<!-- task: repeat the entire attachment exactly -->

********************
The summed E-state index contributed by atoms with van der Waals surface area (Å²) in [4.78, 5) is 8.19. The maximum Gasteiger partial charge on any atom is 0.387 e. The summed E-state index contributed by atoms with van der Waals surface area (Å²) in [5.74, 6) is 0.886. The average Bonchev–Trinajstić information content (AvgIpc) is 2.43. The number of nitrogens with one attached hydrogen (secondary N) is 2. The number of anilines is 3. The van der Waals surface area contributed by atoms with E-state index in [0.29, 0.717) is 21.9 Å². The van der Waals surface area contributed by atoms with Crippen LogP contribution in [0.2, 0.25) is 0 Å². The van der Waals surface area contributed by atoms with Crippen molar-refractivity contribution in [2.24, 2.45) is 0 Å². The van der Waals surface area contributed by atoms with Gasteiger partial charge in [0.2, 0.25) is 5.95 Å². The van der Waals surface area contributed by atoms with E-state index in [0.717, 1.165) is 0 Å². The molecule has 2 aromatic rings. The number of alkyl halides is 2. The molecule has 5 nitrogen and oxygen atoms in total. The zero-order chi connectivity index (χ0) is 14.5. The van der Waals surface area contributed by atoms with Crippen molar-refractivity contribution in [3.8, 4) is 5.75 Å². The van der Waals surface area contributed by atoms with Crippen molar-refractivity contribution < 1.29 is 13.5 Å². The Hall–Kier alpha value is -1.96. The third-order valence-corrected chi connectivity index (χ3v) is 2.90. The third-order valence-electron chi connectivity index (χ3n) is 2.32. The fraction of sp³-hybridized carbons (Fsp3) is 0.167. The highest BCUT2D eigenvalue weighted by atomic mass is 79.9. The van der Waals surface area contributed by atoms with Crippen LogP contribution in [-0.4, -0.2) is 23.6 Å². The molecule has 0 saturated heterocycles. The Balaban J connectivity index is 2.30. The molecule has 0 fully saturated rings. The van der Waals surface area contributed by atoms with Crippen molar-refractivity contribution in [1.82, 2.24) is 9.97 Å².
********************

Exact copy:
The summed E-state index contributed by atoms with van der Waals surface area (Å²) in [4.78, 5) is 8.19. The maximum Gasteiger partial charge on any atom is 0.387 e. The summed E-state index contributed by atoms with van der Waals surface area (Å²) in [5.74, 6) is 0.886. The average Bonchev–Trinajstić information content (AvgIpc) is 2.43. The number of nitrogens with one attached hydrogen (secondary N) is 2. The number of anilines is 3. The van der Waals surface area contributed by atoms with E-state index in [0.29, 0.717) is 21.9 Å². The van der Waals surface area contributed by atoms with Crippen LogP contribution in [0.2, 0.25) is 0 Å². The van der Waals surface area contributed by atoms with Crippen molar-refractivity contribution in [2.24, 2.45) is 0 Å². The van der Waals surface area contributed by atoms with Gasteiger partial charge in [0.2, 0.25) is 5.95 Å². The van der Waals surface area contributed by atoms with E-state index in [0.717, 1.165) is 0 Å². The molecule has 2 aromatic rings. The number of alkyl halides is 2. The molecule has 5 nitrogen and oxygen atoms in total. The zero-order chi connectivity index (χ0) is 14.5. The van der Waals surface area contributed by atoms with Crippen molar-refractivity contribution in [3.8, 4) is 5.75 Å². The van der Waals surface area contributed by atoms with Crippen molar-refractivity contribution < 1.29 is 13.5 Å². The Hall–Kier alpha value is -1.96. The third-order valence-corrected chi connectivity index (χ3v) is 2.90. The third-order valence-electron chi connectivity index (χ3n) is 2.32. The fraction of sp³-hybridized carbons (Fsp3) is 0.167. The highest BCUT2D eigenvalue weighted by atomic mass is 79.9. The van der Waals surface area contributed by atoms with Crippen LogP contribution in [-0.4, -0.2) is 23.6 Å². The molecule has 0 saturated heterocycles. The Balaban J connectivity index is 2.30. The molecule has 0 fully saturated rings. The van der Waals surface area contributed by atoms with Crippen molar-refractivity contribution in [1.82, 2.24) is 9.97 Å².